AR7051 - Writing About Architecture (2018/19)
|Module specification||Module approved to run in 2018/19|
|Module title||Writing About Architecture|
|Module level||Masters (07)|
|Credit rating for module||20|
|School||The Sir John Cass School of Art, Architecture and Design (The Cass)|
|Total study hours||200|
|Running in 2018/19||
This module reviews the main ways of writing about architecture, using a wide range of texts by outstanding practitioners to exemplify each type. Students will practice the various modes themselves.
The module will provide a comprehensive view of the opportunities facing a writer about architecture, defining the main ways of writing about the subject and exemplifying them in carefully chosen texts by a variety of outstanding writers. The module will encourage students to experience the writing first hand, involving them in a structured series of practical experiments in the various modes of writing.
This module takes both a theoretical and practical view of its subject, asking the most difficult and searching questions about what writing is and is not capable of, and applying the answers in practice every week. The module begins with wide-ranging sessions on what works and what does not work for a writer. Then it moves on to more architectural topics, setting a new challenge each week. Students will see each of these exemplified in texts by experienced writers, some of whom are listed in the bibliography. Then they will try each form of writing themselves. LO1,LO2,LO3
These might include evoking a place, reviewing a building and analysing how it works both spatially and technically, making links between architecture and ideas, writing about structures from a remote culture, writing about a particular designer, writing about a historical period, ‘architecture and…’ exploring the connection between architecture and art, science, technology or another human activity. All of these experiments will be firmly grounded in built reality and particular cases. The module will draw constantly on its convenor’s experience in every phase of writing about architecture, from conception to publication and from short reviews to books of ambitious scope. LO3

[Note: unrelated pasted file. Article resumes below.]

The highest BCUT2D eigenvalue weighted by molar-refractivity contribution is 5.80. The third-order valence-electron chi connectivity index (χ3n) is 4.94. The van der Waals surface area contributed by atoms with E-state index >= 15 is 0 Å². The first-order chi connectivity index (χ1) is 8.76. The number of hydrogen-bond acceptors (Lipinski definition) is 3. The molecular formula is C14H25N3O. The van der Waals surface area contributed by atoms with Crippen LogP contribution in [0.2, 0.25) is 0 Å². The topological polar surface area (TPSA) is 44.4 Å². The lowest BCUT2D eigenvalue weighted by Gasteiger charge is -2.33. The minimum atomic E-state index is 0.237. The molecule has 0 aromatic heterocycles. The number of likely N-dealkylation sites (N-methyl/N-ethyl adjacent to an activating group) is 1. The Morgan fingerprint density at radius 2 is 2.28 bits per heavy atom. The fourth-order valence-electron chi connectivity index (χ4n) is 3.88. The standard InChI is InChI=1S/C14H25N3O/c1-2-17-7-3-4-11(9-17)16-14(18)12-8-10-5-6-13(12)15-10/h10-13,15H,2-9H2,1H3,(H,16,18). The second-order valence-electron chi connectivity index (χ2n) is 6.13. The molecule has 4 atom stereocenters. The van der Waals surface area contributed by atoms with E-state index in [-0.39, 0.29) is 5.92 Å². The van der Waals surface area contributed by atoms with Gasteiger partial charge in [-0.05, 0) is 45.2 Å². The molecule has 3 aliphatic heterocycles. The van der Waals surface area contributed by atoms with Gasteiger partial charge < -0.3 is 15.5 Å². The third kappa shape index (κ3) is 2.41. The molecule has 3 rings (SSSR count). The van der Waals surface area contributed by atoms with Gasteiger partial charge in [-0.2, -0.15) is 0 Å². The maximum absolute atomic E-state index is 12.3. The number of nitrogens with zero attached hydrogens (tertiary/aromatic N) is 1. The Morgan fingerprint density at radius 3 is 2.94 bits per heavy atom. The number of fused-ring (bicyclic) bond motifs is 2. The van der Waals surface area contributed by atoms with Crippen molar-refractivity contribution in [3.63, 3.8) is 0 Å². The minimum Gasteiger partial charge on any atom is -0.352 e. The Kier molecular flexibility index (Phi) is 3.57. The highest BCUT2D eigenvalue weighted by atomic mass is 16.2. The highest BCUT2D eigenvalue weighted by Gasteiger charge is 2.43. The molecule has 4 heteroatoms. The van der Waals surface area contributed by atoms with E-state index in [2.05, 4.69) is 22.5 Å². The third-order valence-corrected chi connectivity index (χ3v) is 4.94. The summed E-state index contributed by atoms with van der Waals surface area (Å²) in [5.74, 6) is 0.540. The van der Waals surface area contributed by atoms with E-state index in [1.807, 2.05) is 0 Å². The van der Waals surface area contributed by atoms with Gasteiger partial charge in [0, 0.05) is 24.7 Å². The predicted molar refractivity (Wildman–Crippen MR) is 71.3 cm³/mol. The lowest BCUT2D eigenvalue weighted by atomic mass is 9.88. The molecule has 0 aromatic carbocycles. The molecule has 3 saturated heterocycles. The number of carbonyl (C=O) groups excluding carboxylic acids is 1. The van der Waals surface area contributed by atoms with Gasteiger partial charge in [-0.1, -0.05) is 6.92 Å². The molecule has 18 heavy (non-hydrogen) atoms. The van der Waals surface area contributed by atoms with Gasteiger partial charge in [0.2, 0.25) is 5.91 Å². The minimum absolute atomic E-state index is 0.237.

Balance of independent study and scheduled teaching activity
Scheduled teaching ensures that independent study is effective and addresses the learning outcomes and assessment tasks. Students are expected to, and have the opportunity to, continue with their studies outside of scheduled classes. There will be a range of learning strategies deployed and individual learning styles will be accommodated. The module’s learning outcomes, its contents and delivery, have been scrutinised and will be regularly reviewed to ensure an inclusive approach to pedagogic practice.
The module and course utilise the University’s blended learning platform to support and reinforce learning, to foster peer-to-peer communication and to facilitate tutorial support for students. Reflective learning is promoted through assessment items and interim formative feedback points that ask students to reflect on their progress, seek help where they identify the opportunity for improvement in learning strategies and outcomes, and make recommendations to themselves for future development. Throughout the module, students build a body of work, including reflections on progress and achievement.
On completing the module the student should be able to:
1. show fluency in their knowledge and understanding of architectural writers;
2. analyse what is involved in a writing project;
3. demonstrate skill and confidence in writing effectively in a variety of modes for a range of different audiences.
The assessment will be based on a compilation of the weekly writing assignments, together with a short preface and conclusion that supply an overview of the experiment. This composite piece of work is intended to be equivalent in scope and scale to the standard essay of 4000 words; it will count for 75% of the mark. The class presentation will make up the remaining 25%. The pass mark for the module is to be calculated as an aggregate of the components weighted accordingly, with the proviso that the candidate must pass Component 1 (the essay).
Carson, Anne, Decreations (London: Jonathan Cape, 2006)
Scott Brown, Denise, Having Words (London: AA Publications, 2009)
Joyce, James, Ulysses (Oxford: Oxford University Press, 1998)
Perec, Georges, Species of Spaces and Other Pieces, trans. John Sturrock (London: Penguin, 2008)
Merleau Ponty, Maurice, Phenomenology of Perception (London: Routledge, 1962)
Geertz, Clifford, The Interpretation of Cultures (New York: Basic, 1973)
Rendell, Jane, Site Writing (London: I.B. Tauris, 2006)
Benjamin, Walter, The Arcades Project (London: Harvard University Press, 1999)
Scheerbart, Paul, Glass Architecture (1914)
Barthes, Roland, Empire of Signs (New York: Hill & Wang, 1982)
Rossi, Aldo, A Scientific Autobiography (Cambridge, Massachusetts: Oppositions Books, 1981)
Shapton, Leanne, Waterloo-City: City-Waterloo (London: Penguin, 2012)
Quenneau, Raymond, Exercises in Style, trans. Barbara Wright (New York: New Directions)
Augé, Marc, In the metro trans. Tom Conley (Minneapolis: University of Minnesota Press, 2002)
Banham, Reyner, Collected Writing (Centennial, 1999)